R. v. Zhao, 2013 ONCA 293 requires subjective intention to cause bodily harm before consent for assault bodily harm is vitiated.
The Court also considered whether (without deciding) vitiation of consent is limited to socially valueless conduct – such as consent fights. Consent might be available as a defence even where bodily harm is intended and caused, as long as the activity has social value – such as intimate (consensual) sexual relations.
Zhao questions older decisions which made consent no defence in cases involving bondage type sexual activity (see para 79).
 I do recognize that the articulation in the above guidance uses the term "assault" in the first three steps. In my view, Gillese J.A.'s decision tree must be read as a whole. That is, the term "assault", viewed in context, must be taken to mean nothing more than an intentional application of force. It cannot logically mean absence of consent, given the nature of the other steps to be followed. To suggest otherwise is to misconstrue what Gillese J.A. intended. With this clarification, the test can be broken down as follows:
1. The jury must be satisfied beyond a reasonable doubt that the accused intentionally applied force to the complainant.
2. The jury must be satisfied beyond a reasonable doubt that the intentional application of force to the complainant took place in circumstances of a sexual nature such as to violate the complainant's sexual integrity.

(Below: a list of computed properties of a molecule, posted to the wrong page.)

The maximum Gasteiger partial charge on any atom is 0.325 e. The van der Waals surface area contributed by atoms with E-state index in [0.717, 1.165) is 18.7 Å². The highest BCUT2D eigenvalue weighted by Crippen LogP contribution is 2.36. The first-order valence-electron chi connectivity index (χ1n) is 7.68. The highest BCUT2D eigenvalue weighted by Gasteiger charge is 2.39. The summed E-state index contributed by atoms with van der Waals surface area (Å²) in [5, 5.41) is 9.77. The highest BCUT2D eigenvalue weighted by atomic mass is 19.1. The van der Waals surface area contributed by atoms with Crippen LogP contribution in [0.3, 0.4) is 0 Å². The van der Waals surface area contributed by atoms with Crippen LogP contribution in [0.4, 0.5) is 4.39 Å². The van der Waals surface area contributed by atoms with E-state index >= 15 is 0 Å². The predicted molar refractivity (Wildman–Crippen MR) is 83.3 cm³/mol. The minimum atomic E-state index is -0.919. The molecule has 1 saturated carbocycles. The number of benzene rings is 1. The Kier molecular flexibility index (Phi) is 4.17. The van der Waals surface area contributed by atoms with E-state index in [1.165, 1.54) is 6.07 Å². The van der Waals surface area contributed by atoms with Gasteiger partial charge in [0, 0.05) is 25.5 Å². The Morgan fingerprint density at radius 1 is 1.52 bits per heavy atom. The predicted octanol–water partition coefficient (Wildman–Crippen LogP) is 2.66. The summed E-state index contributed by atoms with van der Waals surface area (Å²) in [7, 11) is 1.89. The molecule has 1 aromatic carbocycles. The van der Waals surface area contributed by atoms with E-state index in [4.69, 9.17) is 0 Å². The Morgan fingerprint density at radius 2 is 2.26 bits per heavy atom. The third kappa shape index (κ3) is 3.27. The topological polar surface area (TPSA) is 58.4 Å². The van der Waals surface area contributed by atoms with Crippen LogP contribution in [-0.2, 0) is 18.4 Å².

3. The jury must be satisfied beyond a reasonable doubt that the intentional application of force in circumstances of a sexual nature caused bodily harm.
4. If in addition to the above three criteria, the jury is satisfied beyond a reasonable doubt that the accused intended to inflict bodily harm upon the complainant (a subjective criterion), then consent is irrelevant, and the accused would be found guilty of sexual assault causing bodily harm.
5. If the jury is not satisfied beyond a reasonable doubt that the accused intended to cause the complainant bodily harm, then they would need to go on to consider whether they are satisfied beyond a reasonable doubt that the complainant did not consent to the intentional application of force by the accused.
 The test from Quashie, as clarified above, demonstrates that consent is not vitiated in all circumstances of sexual assault causing bodily harm, but instead only in those circumstances where bodily harm was intended and in fact caused. Where the accused did not intend to cause bodily harm, consent is available as a defence, if bodily harm is inadvertently caused.